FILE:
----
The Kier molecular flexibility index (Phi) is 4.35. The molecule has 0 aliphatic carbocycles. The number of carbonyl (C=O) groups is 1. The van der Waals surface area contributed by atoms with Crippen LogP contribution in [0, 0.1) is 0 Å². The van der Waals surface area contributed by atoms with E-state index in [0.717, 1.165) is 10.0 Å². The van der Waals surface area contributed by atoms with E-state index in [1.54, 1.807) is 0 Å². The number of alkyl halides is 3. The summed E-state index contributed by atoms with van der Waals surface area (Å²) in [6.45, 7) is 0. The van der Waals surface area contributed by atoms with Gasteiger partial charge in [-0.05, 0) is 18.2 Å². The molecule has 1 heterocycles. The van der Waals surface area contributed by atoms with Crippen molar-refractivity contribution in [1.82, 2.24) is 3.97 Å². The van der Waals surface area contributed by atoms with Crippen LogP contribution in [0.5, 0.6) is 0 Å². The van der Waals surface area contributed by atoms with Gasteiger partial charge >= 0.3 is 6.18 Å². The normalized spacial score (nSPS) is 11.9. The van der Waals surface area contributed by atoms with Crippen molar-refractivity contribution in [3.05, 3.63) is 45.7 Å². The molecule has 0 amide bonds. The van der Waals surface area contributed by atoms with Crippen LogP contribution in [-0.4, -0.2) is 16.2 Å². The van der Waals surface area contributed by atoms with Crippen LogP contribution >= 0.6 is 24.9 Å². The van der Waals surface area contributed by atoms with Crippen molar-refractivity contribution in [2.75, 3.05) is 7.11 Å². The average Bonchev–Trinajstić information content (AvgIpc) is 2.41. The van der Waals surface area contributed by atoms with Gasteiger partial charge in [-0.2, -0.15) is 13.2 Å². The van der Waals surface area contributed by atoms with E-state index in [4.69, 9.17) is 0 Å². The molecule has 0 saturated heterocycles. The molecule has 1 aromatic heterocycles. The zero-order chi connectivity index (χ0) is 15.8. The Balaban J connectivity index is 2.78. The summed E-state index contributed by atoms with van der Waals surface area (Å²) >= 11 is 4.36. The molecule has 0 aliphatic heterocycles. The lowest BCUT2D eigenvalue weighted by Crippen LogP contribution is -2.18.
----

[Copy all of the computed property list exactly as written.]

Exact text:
The Kier molecular flexibility index (Phi) is 4.35. The molecule has 0 aliphatic carbocycles. The number of carbonyl (C=O) groups is 1. The van der Waals surface area contributed by atoms with Crippen LogP contribution in [0, 0.1) is 0 Å². The van der Waals surface area contributed by atoms with E-state index in [0.717, 1.165) is 10.0 Å². The van der Waals surface area contributed by atoms with E-state index in [1.54, 1.807) is 0 Å². The number of alkyl halides is 3. The summed E-state index contributed by atoms with van der Waals surface area (Å²) in [6.45, 7) is 0. The van der Waals surface area contributed by atoms with Gasteiger partial charge in [-0.05, 0) is 18.2 Å². The molecule has 1 heterocycles. The van der Waals surface area contributed by atoms with Crippen molar-refractivity contribution in [1.82, 2.24) is 3.97 Å². The van der Waals surface area contributed by atoms with Crippen LogP contribution in [0.5, 0.6) is 0 Å². The van der Waals surface area contributed by atoms with Gasteiger partial charge >= 0.3 is 6.18 Å². The normalized spacial score (nSPS) is 11.9. The van der Waals surface area contributed by atoms with Crippen molar-refractivity contribution in [3.05, 3.63) is 45.7 Å². The molecule has 0 amide bonds. The van der Waals surface area contributed by atoms with Crippen LogP contribution in [-0.4, -0.2) is 16.2 Å². The van der Waals surface area contributed by atoms with Crippen LogP contribution >= 0.6 is 24.9 Å². The van der Waals surface area contributed by atoms with Crippen molar-refractivity contribution in [2.75, 3.05) is 7.11 Å². The average Bonchev–Trinajstić information content (AvgIpc) is 2.41. The van der Waals surface area contributed by atoms with Gasteiger partial charge in [-0.2, -0.15) is 13.2 Å². The van der Waals surface area contributed by atoms with E-state index in [4.69, 9.17) is 0 Å². The molecule has 0 saturated heterocycles. The molecule has 1 aromatic heterocycles. The zero-order chi connectivity index (χ0) is 15.8. The Balaban J connectivity index is 2.78. The summed E-state index contributed by atoms with van der Waals surface area (Å²) >= 11 is 4.36. The molecule has 0 aliphatic heterocycles. The lowest BCUT2D eigenvalue weighted by Crippen LogP contribution is -2.18.